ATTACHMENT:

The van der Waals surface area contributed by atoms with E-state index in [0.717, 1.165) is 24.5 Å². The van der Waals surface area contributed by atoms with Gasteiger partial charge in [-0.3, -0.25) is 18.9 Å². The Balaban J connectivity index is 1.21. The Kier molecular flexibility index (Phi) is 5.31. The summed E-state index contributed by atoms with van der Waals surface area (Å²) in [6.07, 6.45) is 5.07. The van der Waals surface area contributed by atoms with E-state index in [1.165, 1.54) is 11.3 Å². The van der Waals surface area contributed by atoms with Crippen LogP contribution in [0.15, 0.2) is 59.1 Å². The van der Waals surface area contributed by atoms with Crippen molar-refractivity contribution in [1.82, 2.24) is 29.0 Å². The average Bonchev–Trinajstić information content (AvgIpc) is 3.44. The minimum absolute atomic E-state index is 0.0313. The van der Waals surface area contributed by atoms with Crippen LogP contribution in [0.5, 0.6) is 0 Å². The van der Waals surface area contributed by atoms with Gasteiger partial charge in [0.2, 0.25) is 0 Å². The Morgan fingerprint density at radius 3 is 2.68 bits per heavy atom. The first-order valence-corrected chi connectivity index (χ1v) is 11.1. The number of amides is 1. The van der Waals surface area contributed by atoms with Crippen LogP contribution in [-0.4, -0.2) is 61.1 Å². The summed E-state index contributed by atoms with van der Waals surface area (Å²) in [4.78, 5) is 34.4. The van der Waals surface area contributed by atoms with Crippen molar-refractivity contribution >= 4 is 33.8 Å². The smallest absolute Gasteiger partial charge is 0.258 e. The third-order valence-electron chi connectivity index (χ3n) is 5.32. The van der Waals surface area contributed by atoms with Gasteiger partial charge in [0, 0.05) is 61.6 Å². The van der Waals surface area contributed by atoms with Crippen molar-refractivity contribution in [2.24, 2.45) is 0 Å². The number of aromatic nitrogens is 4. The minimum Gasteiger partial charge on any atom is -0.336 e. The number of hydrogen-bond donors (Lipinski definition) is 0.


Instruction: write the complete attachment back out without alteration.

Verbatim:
The van der Waals surface area contributed by atoms with E-state index in [0.717, 1.165) is 24.5 Å². The van der Waals surface area contributed by atoms with Gasteiger partial charge in [-0.3, -0.25) is 18.9 Å². The Balaban J connectivity index is 1.21. The Kier molecular flexibility index (Phi) is 5.31. The summed E-state index contributed by atoms with van der Waals surface area (Å²) in [6.07, 6.45) is 5.07. The van der Waals surface area contributed by atoms with E-state index in [1.165, 1.54) is 11.3 Å². The van der Waals surface area contributed by atoms with Crippen LogP contribution in [0.15, 0.2) is 59.1 Å². The van der Waals surface area contributed by atoms with Crippen molar-refractivity contribution in [1.82, 2.24) is 29.0 Å². The average Bonchev–Trinajstić information content (AvgIpc) is 3.44. The minimum absolute atomic E-state index is 0.0313. The van der Waals surface area contributed by atoms with Crippen LogP contribution in [0.5, 0.6) is 0 Å². The van der Waals surface area contributed by atoms with Gasteiger partial charge in [0.2, 0.25) is 0 Å². The Morgan fingerprint density at radius 3 is 2.68 bits per heavy atom. The first-order valence-corrected chi connectivity index (χ1v) is 11.1. The number of amides is 1. The van der Waals surface area contributed by atoms with Crippen LogP contribution in [-0.4, -0.2) is 61.1 Å². The summed E-state index contributed by atoms with van der Waals surface area (Å²) in [4.78, 5) is 34.4. The van der Waals surface area contributed by atoms with Crippen molar-refractivity contribution >= 4 is 33.8 Å². The smallest absolute Gasteiger partial charge is 0.258 e. The third-order valence-electron chi connectivity index (χ3n) is 5.32. The van der Waals surface area contributed by atoms with Gasteiger partial charge in [0, 0.05) is 61.6 Å². The van der Waals surface area contributed by atoms with Crippen molar-refractivity contribution in [2.24, 2.45) is 0 Å². The number of aromatic nitrogens is 4. The minimum Gasteiger partial charge on any atom is -0.336 e. The number of hydrogen-bond donors (Lipinski definition) is 0.